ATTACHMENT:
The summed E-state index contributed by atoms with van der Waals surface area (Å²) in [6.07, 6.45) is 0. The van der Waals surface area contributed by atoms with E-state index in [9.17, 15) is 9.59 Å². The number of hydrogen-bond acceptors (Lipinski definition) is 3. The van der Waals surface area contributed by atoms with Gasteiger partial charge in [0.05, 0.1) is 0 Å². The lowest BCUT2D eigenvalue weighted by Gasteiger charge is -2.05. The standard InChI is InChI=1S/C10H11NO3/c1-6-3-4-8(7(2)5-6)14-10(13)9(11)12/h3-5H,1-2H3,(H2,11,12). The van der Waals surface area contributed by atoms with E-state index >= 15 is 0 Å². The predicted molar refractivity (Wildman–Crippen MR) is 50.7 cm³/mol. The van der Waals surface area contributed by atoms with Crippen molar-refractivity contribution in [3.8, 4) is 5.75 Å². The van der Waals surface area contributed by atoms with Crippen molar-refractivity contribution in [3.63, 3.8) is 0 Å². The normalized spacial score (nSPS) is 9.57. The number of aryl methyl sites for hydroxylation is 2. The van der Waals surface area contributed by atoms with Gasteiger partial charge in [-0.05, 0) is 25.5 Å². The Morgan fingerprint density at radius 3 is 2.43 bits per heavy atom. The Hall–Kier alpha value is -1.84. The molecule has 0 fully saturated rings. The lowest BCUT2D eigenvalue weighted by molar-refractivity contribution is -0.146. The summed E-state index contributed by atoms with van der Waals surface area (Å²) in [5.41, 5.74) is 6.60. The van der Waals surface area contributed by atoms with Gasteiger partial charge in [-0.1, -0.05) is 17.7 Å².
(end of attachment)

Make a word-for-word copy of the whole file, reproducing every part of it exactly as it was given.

The summed E-state index contributed by atoms with van der Waals surface area (Å²) in [6.07, 6.45) is 0. The van der Waals surface area contributed by atoms with E-state index in [9.17, 15) is 9.59 Å². The number of hydrogen-bond acceptors (Lipinski definition) is 3. The van der Waals surface area contributed by atoms with Gasteiger partial charge in [0.05, 0.1) is 0 Å². The lowest BCUT2D eigenvalue weighted by Gasteiger charge is -2.05. The standard InChI is InChI=1S/C10H11NO3/c1-6-3-4-8(7(2)5-6)14-10(13)9(11)12/h3-5H,1-2H3,(H2,11,12). The van der Waals surface area contributed by atoms with E-state index >= 15 is 0 Å². The predicted molar refractivity (Wildman–Crippen MR) is 50.7 cm³/mol. The van der Waals surface area contributed by atoms with Crippen molar-refractivity contribution in [3.8, 4) is 5.75 Å². The van der Waals surface area contributed by atoms with Crippen molar-refractivity contribution in [3.63, 3.8) is 0 Å². The normalized spacial score (nSPS) is 9.57. The number of aryl methyl sites for hydroxylation is 2. The van der Waals surface area contributed by atoms with Gasteiger partial charge in [-0.05, 0) is 25.5 Å². The Morgan fingerprint density at radius 3 is 2.43 bits per heavy atom. The Hall–Kier alpha value is -1.84. The molecule has 0 fully saturated rings. The lowest BCUT2D eigenvalue weighted by molar-refractivity contribution is -0.146. The summed E-state index contributed by atoms with van der Waals surface area (Å²) in [5.41, 5.74) is 6.60. The van der Waals surface area contributed by atoms with Gasteiger partial charge in [-0.1, -0.05) is 17.7 Å².